Nether Denton

This parish is situate in Eskdale ward and petty sessional division; and Brampton electoral division, union, deanery, county court, and rural districts

Nether Denton lies on the south side of the Irthing, between Naworth and Upper Denton, and contains 4,651 acres; gross rental, 7,899; ratable value, 6,410; population 354. On the low side of the parish the soil is light and sandy; on the south, or high side, it is stronger, but of a cold and sterile nature. The parish has no dependent townships. As was usual with primitive nations, its name is descriptive and not a mere fanciful appellation, such as we in modern times bestow. It was one of the tons or towns of our Saxon forefathers, who named it, from its position, Dene-ton, that is,  the town in the dene or valley.

The Manor, which forms part of the great barony of Gilsland, was given by Eustace de Vallibus to a family who assumed the name of  Denton. It appears from the Denton MS. that this family was descended from Giles Bueth, the Saxon thane, whose ancestors owned the broad acres of Gilsland until dispossessed by the Normans. The Dentons continued in possession of the manor until the reign of Henry VII, when it was exchanged with Lord Dacre for Warnell. The customary tenants pay two years' value and a heriot on change of tenant, and a fine on the death of the lord. From the Dacres the manor passed by marriage to the Howards, and is now held by the Earl of Carlisle. The other principal landowners are — the Rev. A. O'Connor; J.J. Addison, Gilsland; R.O. Lamb, Hayton; Daniel Jackson, Haltwhistle; and Christopher Taylor, Low Houses. Denton Hall, the ancient manorial residence, has long fallen from its high estate, and become the more humble, but perhaps not the less useful, domicile of a farmer. There still remains part of the tower, whose massive walls, eight feet in thickness, attest its former strength. Traces of the moat by which it was protected are still visible.

Low Row is a hamlet in this parish about four miles E. of Brampton. The Newcastle and Carlisle Railway passes the village and has a station here. The library and reading room was built in 1894 by subscription.

The Church, dedicated to St. Cuthbert, was erected in 1866, upon the site of the old one. It is a small but neat structure in the Early English style, consisting of nave and chancel, with small campanile at one end, pierced  for  two bells but carrying only one. We have no record of the foundation of the original church, but one must have existed here at an early period after the Conquest. Robert, son of Bueth, we are told, endowed it with several acres of land, and gave it to the monks of Wetheral. Robert’s successor cancelled the grant and gave the church to Lanercost Priory. The monks of Wetheral appealed against this transfer in the Consistorial Court. Litigation followed, and the Papal Legate, to whom the case was referred for decision, terminated the dispute by a division of the profits of the living between the two houses, and the transfer of the patronage to the Bishop of Carlisle, with whose successors it still remains.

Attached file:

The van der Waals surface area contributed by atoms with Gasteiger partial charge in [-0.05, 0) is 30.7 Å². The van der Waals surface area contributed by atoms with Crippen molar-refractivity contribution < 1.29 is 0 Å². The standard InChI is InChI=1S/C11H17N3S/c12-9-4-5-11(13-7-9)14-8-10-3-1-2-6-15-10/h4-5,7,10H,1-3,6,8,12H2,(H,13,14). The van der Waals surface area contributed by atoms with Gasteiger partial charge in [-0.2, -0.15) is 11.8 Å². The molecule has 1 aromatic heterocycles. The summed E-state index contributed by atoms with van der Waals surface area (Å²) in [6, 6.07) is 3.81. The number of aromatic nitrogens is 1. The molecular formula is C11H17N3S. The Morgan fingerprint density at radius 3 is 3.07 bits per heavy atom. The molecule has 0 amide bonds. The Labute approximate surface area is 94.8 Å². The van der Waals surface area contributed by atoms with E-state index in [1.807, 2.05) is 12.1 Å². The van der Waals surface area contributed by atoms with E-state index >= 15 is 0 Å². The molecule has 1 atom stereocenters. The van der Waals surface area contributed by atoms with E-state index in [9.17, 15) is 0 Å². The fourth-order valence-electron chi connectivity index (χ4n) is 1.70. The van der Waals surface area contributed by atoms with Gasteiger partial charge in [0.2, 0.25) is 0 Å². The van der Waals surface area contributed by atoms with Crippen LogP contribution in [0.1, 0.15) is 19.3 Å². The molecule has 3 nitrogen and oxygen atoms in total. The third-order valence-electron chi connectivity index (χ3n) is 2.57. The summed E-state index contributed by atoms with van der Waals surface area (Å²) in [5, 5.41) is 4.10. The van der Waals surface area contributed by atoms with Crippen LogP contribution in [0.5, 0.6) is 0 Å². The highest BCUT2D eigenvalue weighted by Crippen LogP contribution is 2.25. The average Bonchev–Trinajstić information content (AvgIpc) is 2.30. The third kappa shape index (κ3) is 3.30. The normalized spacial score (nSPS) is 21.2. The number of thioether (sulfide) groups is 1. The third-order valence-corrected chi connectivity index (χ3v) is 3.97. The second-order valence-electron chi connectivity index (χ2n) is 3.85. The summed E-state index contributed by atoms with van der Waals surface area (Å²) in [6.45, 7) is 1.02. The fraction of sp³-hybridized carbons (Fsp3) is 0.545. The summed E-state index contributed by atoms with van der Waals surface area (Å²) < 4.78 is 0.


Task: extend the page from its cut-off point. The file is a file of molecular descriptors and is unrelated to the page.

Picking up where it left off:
In the King’s Book the living is valued at 8 5s. 5d., and to the governors of Queen Anne’s Bounty it was certified  at 16 1s. 6d.; it has since been augmented by grants from that fund, and by an allotment of about 500 acres of the common, in lieu of tithes, and is now worth about 300. Bishop Nicholson visited the church in 1703, when he found the parishioners much dissatisfied with their newly-appointed rector (Thomas  Pearson), the ground of complaint being his rapid reading. The school, now under the Board, was rebuilt in 1874, and cost, including teacher’s residence, 850. It has accommodation for 100 children, and an average attendance of 64. The Wesleyan Chapel is a neat stone structure, erected in 1883, at a cost of 856, raised chiefly by subscription.

Carrick’s Dairy and Pure Milk Supply Co., Ltd., is situated at Low Row. It has been designed on a very extensive scale, and is replete with the most approved appliances for the manufacture of butter and cheese of the finest brands.  The utmost cleanliness is observed is every process, and from the moment the milk is drawn from the cow until the cream is converted into butter, it is never touched by the hand. The premises consist of wharves for loading and unloading, creamery, cooling and packing room, machine and butter-making room, cheese-curing rooms, milk-testing room, washhouses for cleansing vessels, etc., store-room, warehouses, carpenters' and smiths' shops, employees' dressing-room, lavatory, and engine and boiler house. The cream is taken from the milk by centrifugal machines, and afterwards transferred to various churns driven by steam power. When taken from the churns the butter is placed upon a revolving table and beaten with boxwood hands, placed in printed wrapper and new boxes, and despatched to all parts of the kingdom. Employment is given to about 75 hands.

CHARITY – William Hodgson bequeathed by will in 1856, to this parish, a field called Scollicks, which now lets for 22 yearly. Out of this, 2 a year is given to the parish clerk, and the rest of the poor.

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Bulmer's History & Directory Of Cumberland, 1901


19 June 2015

Steve Bulman